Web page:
Now you are free to start adjusting those clock speeds, but be careful! Raising the bar to high will cause your system to hang and/or overheat. It's highly recommended that you raise the clocks in small increments and test the system for stability in between the clock increases. You can probably safely raise the clocks by a larger amount, say 50MHz, the first time around, and then up them by 10MHz at a time, testing for system stability between each increase.

Step 3:

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Testing and Some More Testing

Just increasing the clock frequencies of your laptop's graphics card and see whether it hangs or not won't do you any good. Unless you have tried it "for real" you have no way of knowing if it works at all in actual games, and perhaps more importantly if it is a stable overclock, i.e., that it works consistently when gaming for hours on end without crashing or overheating.

A couple of good programs that are specifically designed to stress test your system are Furmark and Futuremark's 3D Mark benchmarks (see Guru3D for these downloads as well). Furmark is freeware and very simple--as the name implies it animates some "fur", which is apparently a tough task for any graphics card.

3DMark on the other hand, is not freeware but available in shareware versions. This is arguably an even better option as it simulates the workings of a real game. It can also be run on a loop, so if your gaming laptop manages to run one of Futuremark's tests for several hours without any issues you have a stable overclock.

You don't just want to know if it works at all or just hangs--you should also watch for artifacts on the screen (strange lines or other quirks in the rendered video), which would signify that your GPU has passed the limits of its ability.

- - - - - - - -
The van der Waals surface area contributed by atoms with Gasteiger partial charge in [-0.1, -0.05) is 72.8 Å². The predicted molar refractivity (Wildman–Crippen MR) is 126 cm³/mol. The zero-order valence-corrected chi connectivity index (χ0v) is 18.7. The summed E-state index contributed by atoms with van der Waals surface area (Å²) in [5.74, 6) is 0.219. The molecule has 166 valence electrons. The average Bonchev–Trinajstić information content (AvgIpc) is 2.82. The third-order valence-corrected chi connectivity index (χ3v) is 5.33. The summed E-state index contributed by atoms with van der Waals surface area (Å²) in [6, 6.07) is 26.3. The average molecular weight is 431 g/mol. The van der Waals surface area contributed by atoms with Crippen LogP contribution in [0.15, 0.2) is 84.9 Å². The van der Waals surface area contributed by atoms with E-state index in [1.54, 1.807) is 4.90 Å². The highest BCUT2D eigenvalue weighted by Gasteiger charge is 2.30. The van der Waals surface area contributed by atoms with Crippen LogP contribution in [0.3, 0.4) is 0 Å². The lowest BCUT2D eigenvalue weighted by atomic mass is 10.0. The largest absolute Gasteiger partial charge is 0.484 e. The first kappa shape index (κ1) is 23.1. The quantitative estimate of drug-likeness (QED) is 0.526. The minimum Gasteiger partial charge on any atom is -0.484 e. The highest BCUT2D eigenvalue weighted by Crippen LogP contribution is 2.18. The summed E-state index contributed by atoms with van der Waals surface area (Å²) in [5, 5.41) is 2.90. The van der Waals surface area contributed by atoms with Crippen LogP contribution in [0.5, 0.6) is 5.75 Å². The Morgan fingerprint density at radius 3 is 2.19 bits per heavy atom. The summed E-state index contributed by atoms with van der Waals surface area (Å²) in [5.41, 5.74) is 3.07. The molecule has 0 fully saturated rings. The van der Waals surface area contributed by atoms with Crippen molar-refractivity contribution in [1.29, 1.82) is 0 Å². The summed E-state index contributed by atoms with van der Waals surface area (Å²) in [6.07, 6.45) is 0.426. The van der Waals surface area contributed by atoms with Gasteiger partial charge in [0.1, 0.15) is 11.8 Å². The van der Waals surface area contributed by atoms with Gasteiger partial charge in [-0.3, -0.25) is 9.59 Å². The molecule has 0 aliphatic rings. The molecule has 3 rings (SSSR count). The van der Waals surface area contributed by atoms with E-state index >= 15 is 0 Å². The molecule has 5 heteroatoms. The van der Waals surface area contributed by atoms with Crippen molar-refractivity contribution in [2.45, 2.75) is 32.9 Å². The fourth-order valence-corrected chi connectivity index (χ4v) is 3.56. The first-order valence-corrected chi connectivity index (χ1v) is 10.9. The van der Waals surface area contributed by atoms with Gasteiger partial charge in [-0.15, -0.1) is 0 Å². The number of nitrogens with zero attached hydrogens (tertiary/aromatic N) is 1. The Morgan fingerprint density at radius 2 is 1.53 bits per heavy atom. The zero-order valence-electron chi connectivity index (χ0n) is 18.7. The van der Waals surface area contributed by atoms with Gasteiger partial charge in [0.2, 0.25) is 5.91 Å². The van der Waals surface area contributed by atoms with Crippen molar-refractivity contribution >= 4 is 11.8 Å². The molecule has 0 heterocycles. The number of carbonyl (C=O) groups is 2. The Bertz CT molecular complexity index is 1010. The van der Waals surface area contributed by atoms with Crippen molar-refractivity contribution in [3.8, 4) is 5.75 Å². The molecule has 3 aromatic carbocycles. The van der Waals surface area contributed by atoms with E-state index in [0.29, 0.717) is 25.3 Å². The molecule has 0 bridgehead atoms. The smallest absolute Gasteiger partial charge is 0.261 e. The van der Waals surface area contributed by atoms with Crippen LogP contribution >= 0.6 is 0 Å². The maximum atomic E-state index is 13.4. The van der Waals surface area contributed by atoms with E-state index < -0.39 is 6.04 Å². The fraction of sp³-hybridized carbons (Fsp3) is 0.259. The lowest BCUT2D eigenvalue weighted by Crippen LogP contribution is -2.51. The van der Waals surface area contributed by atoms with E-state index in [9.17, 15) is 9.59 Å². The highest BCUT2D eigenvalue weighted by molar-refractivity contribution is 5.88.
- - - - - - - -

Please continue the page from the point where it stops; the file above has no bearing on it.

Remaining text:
Example

To get an overview of how gaming laptop overclocking works in practice, have a look at this Alienware M14x overclock . This laptop uses the NVIDIA GeForce GT 555M, which is a rather common graphics cards in current laptops. As it turns out, it is possible to push the GT 555M to provide a 20 to 30 per cent performance improvement--one that is clearly noticeable in your games.

bde cock1 year ago

Please remove the part about 'Intel HD not being able to play demanding 3D games'. I have a Toshiba Satellite with an i5 (HD Graphics 4000) and no further GPU, and I am able to play Skyrim at over 30 FPS on med-high settings, well over 40 on med. Just thought I'd share this. Bet some people are let down by step 1 ;-)

e5c92 bde cock8 months ago
Try to play fifa 14 while using the integrated gpu, it is not a good idea.. i have i5-3210 with nvidia 7670m
Gazook (author)  bde cock1 year ago